The biggest challenge when it comes to trying to work on data as a preventive, predictive and actionable measure, is to do it at scale, having to manage a massive amounts of events that need to be reliably stored, correlated and integrated into backend systems, without compromising processing latency, message reliability, high availability and security.
The recipe – Using MuleSoft and Solace Event Broker
In order to accomplish this goal, modern applications use a new pattern of communication called, “Event Driven Integrations” or ED-I for short, based on both, Event Driven Architecture (EDA) and Enterprise iPaaS.
MuleSoft iPaaS is well known and recognised globally for bringing simplicity and agility to integrate data among systems, in a way that promotes faster delivery and increased developer productivity with a single platform. It focuses on both, Enterprise Integration and the full API life-cycle, with a strong Governance, Risk Management and Compliance management.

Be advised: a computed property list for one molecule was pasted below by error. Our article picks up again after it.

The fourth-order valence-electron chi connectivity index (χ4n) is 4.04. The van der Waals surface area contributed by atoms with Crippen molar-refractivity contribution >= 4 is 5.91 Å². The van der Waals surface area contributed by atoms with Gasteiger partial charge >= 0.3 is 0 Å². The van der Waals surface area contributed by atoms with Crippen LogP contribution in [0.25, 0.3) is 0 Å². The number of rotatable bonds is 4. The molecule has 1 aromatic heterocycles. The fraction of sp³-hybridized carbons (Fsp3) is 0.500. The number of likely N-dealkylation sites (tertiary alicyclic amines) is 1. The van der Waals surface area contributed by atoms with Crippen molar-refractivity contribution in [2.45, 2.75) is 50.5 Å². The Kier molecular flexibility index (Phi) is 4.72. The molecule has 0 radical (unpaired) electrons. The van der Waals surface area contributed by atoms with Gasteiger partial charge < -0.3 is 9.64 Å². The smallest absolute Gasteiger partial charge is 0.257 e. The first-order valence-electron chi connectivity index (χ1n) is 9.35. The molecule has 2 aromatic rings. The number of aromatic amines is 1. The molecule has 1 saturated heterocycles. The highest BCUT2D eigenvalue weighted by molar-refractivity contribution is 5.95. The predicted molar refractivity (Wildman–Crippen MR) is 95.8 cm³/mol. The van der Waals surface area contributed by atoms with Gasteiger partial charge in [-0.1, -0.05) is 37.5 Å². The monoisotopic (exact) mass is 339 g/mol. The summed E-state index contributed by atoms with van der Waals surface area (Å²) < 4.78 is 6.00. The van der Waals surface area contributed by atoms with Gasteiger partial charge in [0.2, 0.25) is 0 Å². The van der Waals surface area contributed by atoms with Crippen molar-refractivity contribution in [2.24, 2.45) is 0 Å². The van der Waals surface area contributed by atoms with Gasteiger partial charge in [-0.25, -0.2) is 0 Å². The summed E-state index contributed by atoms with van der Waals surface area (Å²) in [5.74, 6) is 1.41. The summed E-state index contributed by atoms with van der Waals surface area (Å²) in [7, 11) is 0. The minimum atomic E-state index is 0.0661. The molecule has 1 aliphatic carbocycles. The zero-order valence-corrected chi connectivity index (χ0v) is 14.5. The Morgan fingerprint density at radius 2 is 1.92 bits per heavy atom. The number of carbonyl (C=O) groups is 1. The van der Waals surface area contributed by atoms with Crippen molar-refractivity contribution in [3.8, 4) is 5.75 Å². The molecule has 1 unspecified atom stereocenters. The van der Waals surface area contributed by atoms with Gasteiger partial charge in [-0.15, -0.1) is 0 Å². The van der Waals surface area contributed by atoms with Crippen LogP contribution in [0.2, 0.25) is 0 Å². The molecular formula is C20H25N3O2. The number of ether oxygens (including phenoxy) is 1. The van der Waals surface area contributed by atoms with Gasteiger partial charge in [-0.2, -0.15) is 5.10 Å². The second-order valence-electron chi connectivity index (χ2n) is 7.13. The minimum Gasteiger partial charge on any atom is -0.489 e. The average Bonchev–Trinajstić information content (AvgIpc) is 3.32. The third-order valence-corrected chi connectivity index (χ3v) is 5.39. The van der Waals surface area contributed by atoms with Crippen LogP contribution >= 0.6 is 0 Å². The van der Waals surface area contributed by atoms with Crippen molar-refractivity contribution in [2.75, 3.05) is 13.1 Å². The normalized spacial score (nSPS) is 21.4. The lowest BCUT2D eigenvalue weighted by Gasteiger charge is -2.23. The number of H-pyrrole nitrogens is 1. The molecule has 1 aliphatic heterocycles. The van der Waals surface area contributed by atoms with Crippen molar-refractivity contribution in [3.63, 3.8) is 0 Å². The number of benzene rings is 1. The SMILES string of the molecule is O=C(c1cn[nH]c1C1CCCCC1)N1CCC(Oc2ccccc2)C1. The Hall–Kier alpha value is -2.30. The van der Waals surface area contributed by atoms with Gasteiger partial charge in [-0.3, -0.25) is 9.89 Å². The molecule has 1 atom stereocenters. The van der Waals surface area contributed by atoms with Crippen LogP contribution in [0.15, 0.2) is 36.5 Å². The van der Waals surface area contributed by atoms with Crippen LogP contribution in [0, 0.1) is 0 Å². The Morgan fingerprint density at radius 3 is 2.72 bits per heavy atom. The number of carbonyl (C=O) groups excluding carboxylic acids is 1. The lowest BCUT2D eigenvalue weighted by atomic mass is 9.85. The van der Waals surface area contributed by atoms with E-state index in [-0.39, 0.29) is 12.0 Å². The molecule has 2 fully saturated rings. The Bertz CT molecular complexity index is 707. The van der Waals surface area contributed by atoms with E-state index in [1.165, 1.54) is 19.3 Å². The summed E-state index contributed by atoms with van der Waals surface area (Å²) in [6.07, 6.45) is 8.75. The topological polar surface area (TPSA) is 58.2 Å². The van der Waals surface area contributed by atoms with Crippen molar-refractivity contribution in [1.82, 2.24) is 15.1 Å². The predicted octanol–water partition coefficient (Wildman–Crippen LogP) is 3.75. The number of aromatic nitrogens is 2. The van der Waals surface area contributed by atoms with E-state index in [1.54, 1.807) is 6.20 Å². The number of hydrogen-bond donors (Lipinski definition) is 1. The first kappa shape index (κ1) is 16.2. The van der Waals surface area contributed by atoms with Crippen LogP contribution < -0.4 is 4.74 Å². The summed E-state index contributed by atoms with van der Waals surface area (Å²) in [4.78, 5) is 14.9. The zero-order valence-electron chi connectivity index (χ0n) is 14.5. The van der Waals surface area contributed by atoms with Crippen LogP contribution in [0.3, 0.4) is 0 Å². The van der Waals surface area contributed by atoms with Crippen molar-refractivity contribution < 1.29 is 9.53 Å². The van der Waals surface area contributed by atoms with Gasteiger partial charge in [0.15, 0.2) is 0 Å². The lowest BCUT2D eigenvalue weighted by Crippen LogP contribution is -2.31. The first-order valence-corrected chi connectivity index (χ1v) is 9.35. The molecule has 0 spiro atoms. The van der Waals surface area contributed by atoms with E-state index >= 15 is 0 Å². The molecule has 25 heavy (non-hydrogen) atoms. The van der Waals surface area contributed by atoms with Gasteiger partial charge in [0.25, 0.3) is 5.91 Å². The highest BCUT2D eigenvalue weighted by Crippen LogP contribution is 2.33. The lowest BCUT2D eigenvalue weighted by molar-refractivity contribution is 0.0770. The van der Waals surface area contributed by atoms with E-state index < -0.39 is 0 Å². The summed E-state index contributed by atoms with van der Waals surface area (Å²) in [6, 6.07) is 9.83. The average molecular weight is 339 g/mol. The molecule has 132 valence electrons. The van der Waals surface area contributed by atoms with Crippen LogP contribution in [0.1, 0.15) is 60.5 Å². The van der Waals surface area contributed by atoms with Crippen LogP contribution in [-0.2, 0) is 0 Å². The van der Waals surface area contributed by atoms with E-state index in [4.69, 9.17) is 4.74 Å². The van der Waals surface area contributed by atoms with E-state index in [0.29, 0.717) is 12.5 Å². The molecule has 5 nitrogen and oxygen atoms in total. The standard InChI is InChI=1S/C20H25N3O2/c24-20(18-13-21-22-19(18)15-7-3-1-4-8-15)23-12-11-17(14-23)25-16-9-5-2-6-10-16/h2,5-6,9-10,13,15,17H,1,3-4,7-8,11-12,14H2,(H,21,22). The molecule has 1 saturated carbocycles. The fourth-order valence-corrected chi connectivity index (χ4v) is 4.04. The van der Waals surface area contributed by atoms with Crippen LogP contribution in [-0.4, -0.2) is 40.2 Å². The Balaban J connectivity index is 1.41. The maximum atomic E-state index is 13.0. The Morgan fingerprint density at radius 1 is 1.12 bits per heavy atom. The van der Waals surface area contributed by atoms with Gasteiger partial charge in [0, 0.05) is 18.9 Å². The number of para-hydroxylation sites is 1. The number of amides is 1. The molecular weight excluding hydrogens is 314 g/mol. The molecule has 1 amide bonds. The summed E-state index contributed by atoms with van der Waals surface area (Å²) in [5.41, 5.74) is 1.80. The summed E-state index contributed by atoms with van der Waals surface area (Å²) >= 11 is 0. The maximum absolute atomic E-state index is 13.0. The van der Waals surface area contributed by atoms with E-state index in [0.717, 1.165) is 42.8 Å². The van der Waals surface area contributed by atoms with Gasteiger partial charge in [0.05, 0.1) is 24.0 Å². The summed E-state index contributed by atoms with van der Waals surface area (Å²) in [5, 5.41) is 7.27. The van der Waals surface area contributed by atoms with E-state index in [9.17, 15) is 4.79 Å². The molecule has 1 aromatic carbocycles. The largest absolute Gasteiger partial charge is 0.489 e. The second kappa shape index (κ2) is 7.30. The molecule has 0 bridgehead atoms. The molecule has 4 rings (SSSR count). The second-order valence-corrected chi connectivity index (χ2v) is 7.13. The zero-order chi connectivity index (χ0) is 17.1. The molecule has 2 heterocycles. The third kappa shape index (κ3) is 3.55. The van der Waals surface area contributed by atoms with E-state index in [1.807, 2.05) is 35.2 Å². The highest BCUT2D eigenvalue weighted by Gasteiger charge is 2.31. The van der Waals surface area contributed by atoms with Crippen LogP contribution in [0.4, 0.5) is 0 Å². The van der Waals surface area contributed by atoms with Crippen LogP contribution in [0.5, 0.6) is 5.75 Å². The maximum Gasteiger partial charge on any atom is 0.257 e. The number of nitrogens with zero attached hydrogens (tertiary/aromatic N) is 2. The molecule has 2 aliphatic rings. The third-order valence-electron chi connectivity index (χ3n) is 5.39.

In situations where handling high volume of events need to guarantee subsecond performance and infinite scalability to publish, correlate and generate actionable insight to downstream systems or applications, MuleSoft is well positioned to work together with Solace Event Broker.
Solace Event Broker is the “backbone” of Event Driven Integrations. It determines what applications should know of what events and facilitates access to that data in a way that is completely non-intrusive for other subscribers with perhaps a totally different agenda.
In the next section I am going to show how to implement a simple, yet powerful ED-I scenario using MuleSoft and Solace technologies. This scenario ensures guaranteed delivery of events to downstream applications, which is key for Mission Critical and Disaster Recovery solutions.
In this scenario, we are going to exchange Patient test records, sourced by an EMR system. The architecture will follow this approach:
- Publish events to an Event Broker Topic using REST. These events could be sourced by IoT appliances, systems, applications, mobile devices, etc.
- Enforce Guaranteed Delivery of these events, by subscribing a Queue into the Topic. This will cause the Topic to “copy” the target events into the Queue for guaranteed delivery.
- Configure a REST Delivery Point (RDP) on the Queue, to propagate the events to a MuleSoft application via REST